BELLE DONE Gugu Mbatha-Raw is a revelation as the titular character in Belle .
Credit: David Appelby

Amma Asante’s Belle is like a Jane Austen novel spiked with an extra shot of social conscience. It’s based on the true story of a mixed-race 18th-century woman named Dido Elizabeth Belle who was raised in upper-crust British society but never able to fully enter it. Beautifully played by Gugu Mbatha-Raw, Dido is the illegitimate daughter of a slave woman and a Royal Navy admiral who leaves her in the care of her aristocratic great-uncle (Tom Wilkinson) and his wife (Emily Watson). They raise her as an equal — or as much of one as the era permits. While she’s doted on by her family, Dido’s not allowed to dine with company, who regard her as scandalously exotic. Or, as Miranda Richardson’s catty Lady Ashford remarks, ”I had no idea she’d be so…black.”

As Dido and her impetuous cousin Elizabeth (Sarah Gadon) blossom into young women, they’re put on the marriage market. And the message is clear: Women during this time were, like slaves, property to be auctioned off, making Dido doubly powerless. The added irony is that although she has a sizable inheritance, she’s considered less marriageable than her penniless white cousin. Who will love her? She meets a commoner — a dreamy vicar’s son (Sam Reid) — who’s so fired up about slavery and Dido herself that he always seems on the verge of tears, or perhaps auditioning for the role of Mr. Darcy. Like Downton Abbey but with corsets, culottes, and tricorn hats, Belle subtly skewers the absurd rules and hypocrisies of class. But the real takeaway is Mbatha-Raw. She makes a case for why she ought to be a star. B+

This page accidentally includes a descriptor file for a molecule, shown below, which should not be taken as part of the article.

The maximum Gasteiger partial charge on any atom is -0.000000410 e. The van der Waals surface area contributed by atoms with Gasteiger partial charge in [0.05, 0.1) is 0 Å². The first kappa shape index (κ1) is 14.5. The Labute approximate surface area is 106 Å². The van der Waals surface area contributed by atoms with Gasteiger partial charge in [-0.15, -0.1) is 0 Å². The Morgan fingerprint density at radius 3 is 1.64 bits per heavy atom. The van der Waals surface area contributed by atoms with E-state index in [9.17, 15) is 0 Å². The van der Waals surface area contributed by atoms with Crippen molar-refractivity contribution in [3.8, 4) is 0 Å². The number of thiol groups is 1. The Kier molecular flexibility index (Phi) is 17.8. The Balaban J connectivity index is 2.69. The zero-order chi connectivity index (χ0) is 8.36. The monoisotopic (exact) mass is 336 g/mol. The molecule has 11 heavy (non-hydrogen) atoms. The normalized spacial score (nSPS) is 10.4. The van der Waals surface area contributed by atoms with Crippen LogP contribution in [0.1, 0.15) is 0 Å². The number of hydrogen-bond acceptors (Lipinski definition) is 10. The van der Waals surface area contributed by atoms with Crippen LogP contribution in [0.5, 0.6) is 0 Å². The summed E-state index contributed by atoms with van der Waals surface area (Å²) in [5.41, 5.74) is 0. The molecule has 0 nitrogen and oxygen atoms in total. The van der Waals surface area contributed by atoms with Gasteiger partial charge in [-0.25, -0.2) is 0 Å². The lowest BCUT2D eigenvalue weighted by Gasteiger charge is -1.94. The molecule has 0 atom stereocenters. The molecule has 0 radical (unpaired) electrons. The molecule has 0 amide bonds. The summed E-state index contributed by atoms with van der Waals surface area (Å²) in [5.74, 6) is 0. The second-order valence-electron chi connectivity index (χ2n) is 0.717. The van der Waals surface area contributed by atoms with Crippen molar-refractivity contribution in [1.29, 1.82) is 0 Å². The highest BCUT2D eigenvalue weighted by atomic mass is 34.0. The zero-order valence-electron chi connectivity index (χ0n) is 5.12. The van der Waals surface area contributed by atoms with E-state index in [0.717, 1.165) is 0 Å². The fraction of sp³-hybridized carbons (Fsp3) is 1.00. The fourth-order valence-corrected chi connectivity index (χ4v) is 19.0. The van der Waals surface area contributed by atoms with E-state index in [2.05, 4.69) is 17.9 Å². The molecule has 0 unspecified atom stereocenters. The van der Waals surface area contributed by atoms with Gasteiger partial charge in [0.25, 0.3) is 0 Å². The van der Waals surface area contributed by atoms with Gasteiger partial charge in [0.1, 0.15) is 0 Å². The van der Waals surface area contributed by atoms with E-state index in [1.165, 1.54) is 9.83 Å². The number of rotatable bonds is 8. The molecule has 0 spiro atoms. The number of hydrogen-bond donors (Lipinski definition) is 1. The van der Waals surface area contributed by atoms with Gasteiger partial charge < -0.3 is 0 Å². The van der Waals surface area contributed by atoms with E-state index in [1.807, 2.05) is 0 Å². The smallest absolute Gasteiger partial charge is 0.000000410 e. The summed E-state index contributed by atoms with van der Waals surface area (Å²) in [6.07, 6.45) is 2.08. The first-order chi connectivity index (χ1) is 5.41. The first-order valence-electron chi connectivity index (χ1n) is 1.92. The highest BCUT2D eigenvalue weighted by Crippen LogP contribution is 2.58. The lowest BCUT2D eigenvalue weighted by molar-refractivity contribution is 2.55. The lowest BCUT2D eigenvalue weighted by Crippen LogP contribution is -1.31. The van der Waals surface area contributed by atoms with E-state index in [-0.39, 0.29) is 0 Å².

• Movie
  • 104 minutes